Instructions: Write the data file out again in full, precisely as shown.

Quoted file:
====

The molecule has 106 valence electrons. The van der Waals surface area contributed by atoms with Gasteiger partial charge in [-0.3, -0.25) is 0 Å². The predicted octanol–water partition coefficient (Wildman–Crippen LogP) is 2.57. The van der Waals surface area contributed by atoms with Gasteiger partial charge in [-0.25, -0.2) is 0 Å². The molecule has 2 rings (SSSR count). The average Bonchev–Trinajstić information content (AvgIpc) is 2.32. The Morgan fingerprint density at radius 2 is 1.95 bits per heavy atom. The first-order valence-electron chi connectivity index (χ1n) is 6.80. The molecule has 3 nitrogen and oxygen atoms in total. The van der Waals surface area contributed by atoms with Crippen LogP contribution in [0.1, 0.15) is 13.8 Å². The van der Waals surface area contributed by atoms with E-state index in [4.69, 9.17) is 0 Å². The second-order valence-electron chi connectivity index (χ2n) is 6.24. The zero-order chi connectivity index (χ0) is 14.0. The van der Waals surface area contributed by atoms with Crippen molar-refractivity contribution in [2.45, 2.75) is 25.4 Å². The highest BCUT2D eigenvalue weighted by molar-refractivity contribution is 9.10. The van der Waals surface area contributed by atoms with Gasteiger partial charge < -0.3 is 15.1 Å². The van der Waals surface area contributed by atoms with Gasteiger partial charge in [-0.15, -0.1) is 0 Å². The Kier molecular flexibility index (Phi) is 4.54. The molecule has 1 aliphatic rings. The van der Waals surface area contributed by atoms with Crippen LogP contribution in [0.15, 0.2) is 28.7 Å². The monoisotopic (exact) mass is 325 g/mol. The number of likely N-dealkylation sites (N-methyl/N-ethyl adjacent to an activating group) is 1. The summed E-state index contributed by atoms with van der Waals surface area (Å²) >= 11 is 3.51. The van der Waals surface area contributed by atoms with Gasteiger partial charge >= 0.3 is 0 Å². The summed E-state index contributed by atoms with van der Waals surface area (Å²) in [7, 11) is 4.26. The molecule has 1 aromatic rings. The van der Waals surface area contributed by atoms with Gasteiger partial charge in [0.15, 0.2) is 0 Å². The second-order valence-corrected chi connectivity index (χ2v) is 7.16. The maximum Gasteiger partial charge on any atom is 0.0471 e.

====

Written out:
The molecule has 106 valence electrons. The van der Waals surface area contributed by atoms with Gasteiger partial charge in [-0.3, -0.25) is 0 Å². The predicted octanol–water partition coefficient (Wildman–Crippen LogP) is 2.57. The van der Waals surface area contributed by atoms with Gasteiger partial charge in [-0.25, -0.2) is 0 Å². The molecule has 2 rings (SSSR count). The average Bonchev–Trinajstić information content (AvgIpc) is 2.32. The Morgan fingerprint density at radius 2 is 1.95 bits per heavy atom. The first-order valence-electron chi connectivity index (χ1n) is 6.80. The molecule has 3 nitrogen and oxygen atoms in total. The van der Waals surface area contributed by atoms with Crippen LogP contribution in [0.1, 0.15) is 13.8 Å². The van der Waals surface area contributed by atoms with E-state index in [4.69, 9.17) is 0 Å². The second-order valence-electron chi connectivity index (χ2n) is 6.24. The zero-order chi connectivity index (χ0) is 14.0. The van der Waals surface area contributed by atoms with Crippen molar-refractivity contribution in [2.45, 2.75) is 25.4 Å². The highest BCUT2D eigenvalue weighted by molar-refractivity contribution is 9.10. The van der Waals surface area contributed by atoms with Gasteiger partial charge < -0.3 is 15.1 Å². The van der Waals surface area contributed by atoms with Gasteiger partial charge in [-0.15, -0.1) is 0 Å². The Kier molecular flexibility index (Phi) is 4.54. The molecule has 1 aliphatic rings. The van der Waals surface area contributed by atoms with Crippen LogP contribution in [0.15, 0.2) is 28.7 Å². The monoisotopic (exact) mass is 325 g/mol. The number of likely N-dealkylation sites (N-methyl/N-ethyl adjacent to an activating group) is 1. The summed E-state index contributed by atoms with van der Waals surface area (Å²) >= 11 is 3.51. The van der Waals surface area contributed by atoms with Gasteiger partial charge >= 0.3 is 0 Å². The summed E-state index contributed by atoms with van der Waals surface area (Å²) in [7, 11) is 4.26. The molecule has 1 aromatic rings. The van der Waals surface area contributed by atoms with Gasteiger partial charge in [0.15, 0.2) is 0 Å². The second-order valence-corrected chi connectivity index (χ2v) is 7.16. The maximum Gasteiger partial charge on any atom is 0.0471 e.